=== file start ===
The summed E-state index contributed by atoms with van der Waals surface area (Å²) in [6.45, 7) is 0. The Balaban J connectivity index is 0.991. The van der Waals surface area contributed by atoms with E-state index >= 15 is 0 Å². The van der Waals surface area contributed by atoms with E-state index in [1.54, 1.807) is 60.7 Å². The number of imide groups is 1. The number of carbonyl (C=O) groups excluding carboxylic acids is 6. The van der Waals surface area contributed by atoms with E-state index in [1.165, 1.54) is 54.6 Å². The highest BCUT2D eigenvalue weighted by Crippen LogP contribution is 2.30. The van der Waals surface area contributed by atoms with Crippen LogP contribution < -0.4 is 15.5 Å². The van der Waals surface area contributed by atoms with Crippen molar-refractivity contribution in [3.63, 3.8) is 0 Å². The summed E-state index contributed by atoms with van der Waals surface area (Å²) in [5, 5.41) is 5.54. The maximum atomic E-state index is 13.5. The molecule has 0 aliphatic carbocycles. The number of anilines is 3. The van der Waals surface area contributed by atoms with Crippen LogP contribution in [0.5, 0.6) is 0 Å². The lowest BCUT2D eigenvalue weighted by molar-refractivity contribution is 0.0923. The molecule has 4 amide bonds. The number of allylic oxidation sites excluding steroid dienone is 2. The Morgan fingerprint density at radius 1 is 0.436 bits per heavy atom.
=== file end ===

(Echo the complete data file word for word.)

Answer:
The summed E-state index contributed by atoms with van der Waals surface area (Å²) in [6.45, 7) is 0. The Balaban J connectivity index is 0.991. The van der Waals surface area contributed by atoms with E-state index >= 15 is 0 Å². The van der Waals surface area contributed by atoms with E-state index in [1.54, 1.807) is 60.7 Å². The number of imide groups is 1. The number of carbonyl (C=O) groups excluding carboxylic acids is 6. The van der Waals surface area contributed by atoms with E-state index in [1.165, 1.54) is 54.6 Å². The highest BCUT2D eigenvalue weighted by Crippen LogP contribution is 2.30. The van der Waals surface area contributed by atoms with Crippen LogP contribution < -0.4 is 15.5 Å². The van der Waals surface area contributed by atoms with Crippen molar-refractivity contribution in [3.63, 3.8) is 0 Å². The summed E-state index contributed by atoms with van der Waals surface area (Å²) in [5, 5.41) is 5.54. The maximum atomic E-state index is 13.5. The molecule has 0 aliphatic carbocycles. The number of anilines is 3. The van der Waals surface area contributed by atoms with Crippen LogP contribution in [0.5, 0.6) is 0 Å². The lowest BCUT2D eigenvalue weighted by molar-refractivity contribution is 0.0923. The molecule has 4 amide bonds. The number of allylic oxidation sites excluding steroid dienone is 2. The Morgan fingerprint density at radius 1 is 0.436 bits per heavy atom.